A widow with a young son is near the city gate gathering sticks to build the fire over which she believes she will prepare the last of her bread. There has been famine in the land for many years and there is no hope of obtaining more oil and flour especially now that her husband has died. We are not told how long she has been a widow struggling to survive and care for her son. Perhaps her husband succumbed to malnutrition because he gave his bread to his wife and young son. Whatever the reason, the widow believes that she and her son do not have long to live.
Then a stranger from neighboring Israel comes to the gate and asks for water and as she turns to get it he adds a request for bread. She tells him “as surely as the Lord your God lives, I don’t have any bread – only a handful of flour in a jar and a little olive oil in a jug…” But the stranger is the Lord’s prophet, Elijah who tells her not to be afraid. He also tells her that she should make his small loaf of bread first and then use the rest of the flour to make some bread for herself and her son. “for this is what the Lord, the God of Israel, says: ‘The jar of flour will not be used up and the jug of oil will not run dry until the day the Lord sends rain on the land.’”
She makes no reply but does as she is asked. Elijah’s loaf of bread is made and then she bakes more for herself and her son. The next day, there is still enough in the jar and the jug to make more bread. Did she wonder how this could be? Did she wonder each day if this would be the last batch? Then as the 4th, 5th, and all mornings were the same, did she grow to expect there would be flour and oil enough for each day’s needs? I can only imagine her amazement as each morning she lifts the jar of flour off the shelf to peer inside – and miraculously there is flour there yet again!
I imagine Elijah playing with the little boy in the evening, telling him stories from the Scriptures and teaching him new things. I imagine Elijah shares the stories with the widow as well and as she sees more evidence every day in her jug and jar that Elijah’s God is real her heart must yearn to have this God too. She needs God. We need God.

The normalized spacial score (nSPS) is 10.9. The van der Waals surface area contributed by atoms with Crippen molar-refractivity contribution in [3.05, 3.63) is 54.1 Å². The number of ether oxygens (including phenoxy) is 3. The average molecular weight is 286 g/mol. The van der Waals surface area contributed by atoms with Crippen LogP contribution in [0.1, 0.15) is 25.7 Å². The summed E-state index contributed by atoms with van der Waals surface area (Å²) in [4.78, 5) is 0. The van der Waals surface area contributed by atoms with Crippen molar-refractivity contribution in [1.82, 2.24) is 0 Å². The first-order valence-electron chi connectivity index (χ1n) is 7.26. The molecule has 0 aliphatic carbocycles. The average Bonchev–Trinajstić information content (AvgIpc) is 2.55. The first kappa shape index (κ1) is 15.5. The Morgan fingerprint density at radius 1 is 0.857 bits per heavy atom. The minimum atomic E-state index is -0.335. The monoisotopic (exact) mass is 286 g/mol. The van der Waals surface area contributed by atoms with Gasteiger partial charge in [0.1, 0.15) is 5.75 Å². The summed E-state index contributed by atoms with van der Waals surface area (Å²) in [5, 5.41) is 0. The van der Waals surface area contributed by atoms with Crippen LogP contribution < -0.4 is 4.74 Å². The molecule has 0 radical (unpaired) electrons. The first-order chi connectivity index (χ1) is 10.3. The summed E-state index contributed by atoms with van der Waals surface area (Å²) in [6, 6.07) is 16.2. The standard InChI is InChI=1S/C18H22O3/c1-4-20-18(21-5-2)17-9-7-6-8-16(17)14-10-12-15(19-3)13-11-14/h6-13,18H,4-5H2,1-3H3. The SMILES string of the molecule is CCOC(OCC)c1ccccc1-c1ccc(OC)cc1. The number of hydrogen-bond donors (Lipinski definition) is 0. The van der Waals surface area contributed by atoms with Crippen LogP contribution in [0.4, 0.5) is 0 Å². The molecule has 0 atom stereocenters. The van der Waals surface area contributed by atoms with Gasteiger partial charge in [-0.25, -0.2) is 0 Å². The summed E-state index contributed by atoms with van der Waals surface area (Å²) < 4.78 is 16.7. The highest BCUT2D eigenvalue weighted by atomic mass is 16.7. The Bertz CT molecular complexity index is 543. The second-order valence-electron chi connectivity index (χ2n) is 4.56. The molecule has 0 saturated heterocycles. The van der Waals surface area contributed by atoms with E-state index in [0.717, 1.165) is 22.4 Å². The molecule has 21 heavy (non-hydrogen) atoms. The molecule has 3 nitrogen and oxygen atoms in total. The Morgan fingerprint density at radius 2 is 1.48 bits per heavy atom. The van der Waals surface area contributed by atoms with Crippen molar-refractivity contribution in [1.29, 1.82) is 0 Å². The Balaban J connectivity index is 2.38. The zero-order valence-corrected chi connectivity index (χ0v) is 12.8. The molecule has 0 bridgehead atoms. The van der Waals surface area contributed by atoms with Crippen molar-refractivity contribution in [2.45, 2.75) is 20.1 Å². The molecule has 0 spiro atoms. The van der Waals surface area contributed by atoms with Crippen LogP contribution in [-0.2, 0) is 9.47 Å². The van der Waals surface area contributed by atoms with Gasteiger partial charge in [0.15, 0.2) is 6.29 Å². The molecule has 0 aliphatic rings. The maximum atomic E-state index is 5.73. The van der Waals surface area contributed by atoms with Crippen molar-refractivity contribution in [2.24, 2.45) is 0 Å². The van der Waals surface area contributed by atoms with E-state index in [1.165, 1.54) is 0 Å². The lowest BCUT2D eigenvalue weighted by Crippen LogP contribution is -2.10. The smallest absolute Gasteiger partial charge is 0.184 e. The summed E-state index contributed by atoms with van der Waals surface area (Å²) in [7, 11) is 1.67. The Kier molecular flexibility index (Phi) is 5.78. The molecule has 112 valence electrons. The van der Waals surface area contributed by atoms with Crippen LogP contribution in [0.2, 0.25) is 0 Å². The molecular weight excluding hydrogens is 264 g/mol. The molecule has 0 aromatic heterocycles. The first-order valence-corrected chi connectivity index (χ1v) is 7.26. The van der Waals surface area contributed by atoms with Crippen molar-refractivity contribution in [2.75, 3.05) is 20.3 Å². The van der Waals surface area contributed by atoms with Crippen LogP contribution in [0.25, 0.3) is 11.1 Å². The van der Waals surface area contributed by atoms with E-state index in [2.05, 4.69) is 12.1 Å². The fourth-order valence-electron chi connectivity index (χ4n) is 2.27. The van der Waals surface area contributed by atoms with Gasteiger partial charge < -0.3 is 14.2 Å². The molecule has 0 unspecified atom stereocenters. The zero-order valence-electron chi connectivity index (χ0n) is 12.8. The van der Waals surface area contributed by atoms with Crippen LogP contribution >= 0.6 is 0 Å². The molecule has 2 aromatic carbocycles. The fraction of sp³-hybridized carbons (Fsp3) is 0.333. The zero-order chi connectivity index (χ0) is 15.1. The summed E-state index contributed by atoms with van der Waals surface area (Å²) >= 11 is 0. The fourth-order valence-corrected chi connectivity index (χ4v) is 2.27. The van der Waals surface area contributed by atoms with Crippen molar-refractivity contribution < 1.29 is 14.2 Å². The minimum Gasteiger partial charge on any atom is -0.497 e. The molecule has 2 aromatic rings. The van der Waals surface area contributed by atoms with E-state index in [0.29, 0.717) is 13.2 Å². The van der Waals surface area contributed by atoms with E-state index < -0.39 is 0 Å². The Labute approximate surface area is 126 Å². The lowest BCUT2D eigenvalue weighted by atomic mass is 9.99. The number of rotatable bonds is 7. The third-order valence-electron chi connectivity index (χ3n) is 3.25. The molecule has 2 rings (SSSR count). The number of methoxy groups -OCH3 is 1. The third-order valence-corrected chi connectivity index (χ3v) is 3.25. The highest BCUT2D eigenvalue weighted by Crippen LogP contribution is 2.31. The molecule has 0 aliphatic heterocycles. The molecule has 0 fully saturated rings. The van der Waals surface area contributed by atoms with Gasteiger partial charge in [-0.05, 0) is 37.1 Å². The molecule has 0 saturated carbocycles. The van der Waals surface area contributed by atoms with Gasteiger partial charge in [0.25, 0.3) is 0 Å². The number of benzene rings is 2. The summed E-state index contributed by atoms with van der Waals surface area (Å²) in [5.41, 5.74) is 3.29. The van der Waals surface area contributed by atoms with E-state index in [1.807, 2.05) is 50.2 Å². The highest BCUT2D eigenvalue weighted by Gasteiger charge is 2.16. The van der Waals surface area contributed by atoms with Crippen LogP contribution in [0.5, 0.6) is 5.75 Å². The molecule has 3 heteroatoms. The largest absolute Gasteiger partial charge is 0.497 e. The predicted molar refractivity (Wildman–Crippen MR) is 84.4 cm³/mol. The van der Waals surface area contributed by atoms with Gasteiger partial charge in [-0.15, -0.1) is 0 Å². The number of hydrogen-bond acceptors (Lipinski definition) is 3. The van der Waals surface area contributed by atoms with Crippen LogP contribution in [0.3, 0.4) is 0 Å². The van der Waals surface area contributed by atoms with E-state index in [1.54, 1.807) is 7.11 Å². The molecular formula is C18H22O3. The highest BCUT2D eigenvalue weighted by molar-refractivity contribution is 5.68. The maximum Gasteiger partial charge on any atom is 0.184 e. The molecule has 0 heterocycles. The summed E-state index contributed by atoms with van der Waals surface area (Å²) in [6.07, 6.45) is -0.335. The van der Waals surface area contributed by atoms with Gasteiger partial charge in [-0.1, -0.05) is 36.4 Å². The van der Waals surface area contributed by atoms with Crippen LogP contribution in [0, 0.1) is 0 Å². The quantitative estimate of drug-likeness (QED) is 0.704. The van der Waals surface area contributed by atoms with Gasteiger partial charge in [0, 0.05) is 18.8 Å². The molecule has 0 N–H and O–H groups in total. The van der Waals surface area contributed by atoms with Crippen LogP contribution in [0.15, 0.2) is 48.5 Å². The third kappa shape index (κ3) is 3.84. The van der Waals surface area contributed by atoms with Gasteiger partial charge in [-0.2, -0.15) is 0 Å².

She will soon see the power of Elijah’s God in a much more intense way when her son becomes ill and dies. Elijah takes the boy quickly to his room where he puts him on his bed. He cries out to God and stretches himself out over the child three times. As he covers the child with his body, he prays fervently that God would make the child live again.
God heard Elijah and had mercy on the child and his mother. Elijah then gets the wonderful blessing of returning the child to his mother, whole, well and very much alive.
The widow had doubtless heard of the God of Israel since she lived so close to Israel. She might have heard rumors about the amazing things He had done. But now she has been the beneficiary of God’s grace and mercy. She has a jar, a jug and a heart full of stories to tell her friends and neighbors now that Elijah has been visiting. I know that her grateful mother’s heart would have been thankful to God every day for the gift of life given to her son. And as the famine ended and rain descended on the land once again, and as her healthy son ran and played with the other children, she would lift her face heavenward and lift her own prayer of thanksgiving.
We have much to be thankful for since Jesus our Lord paid the price for our sinfulness and made salvation available to everyone. The jug and jar of God’s grace never run dry.
“For there is no difference between Jew and Gentile – the same Lord is Lord of all and richly blesses all who call on him, for, ‘Everyone who calls on the name of the Lord will be saved’.” Romans 10:12-13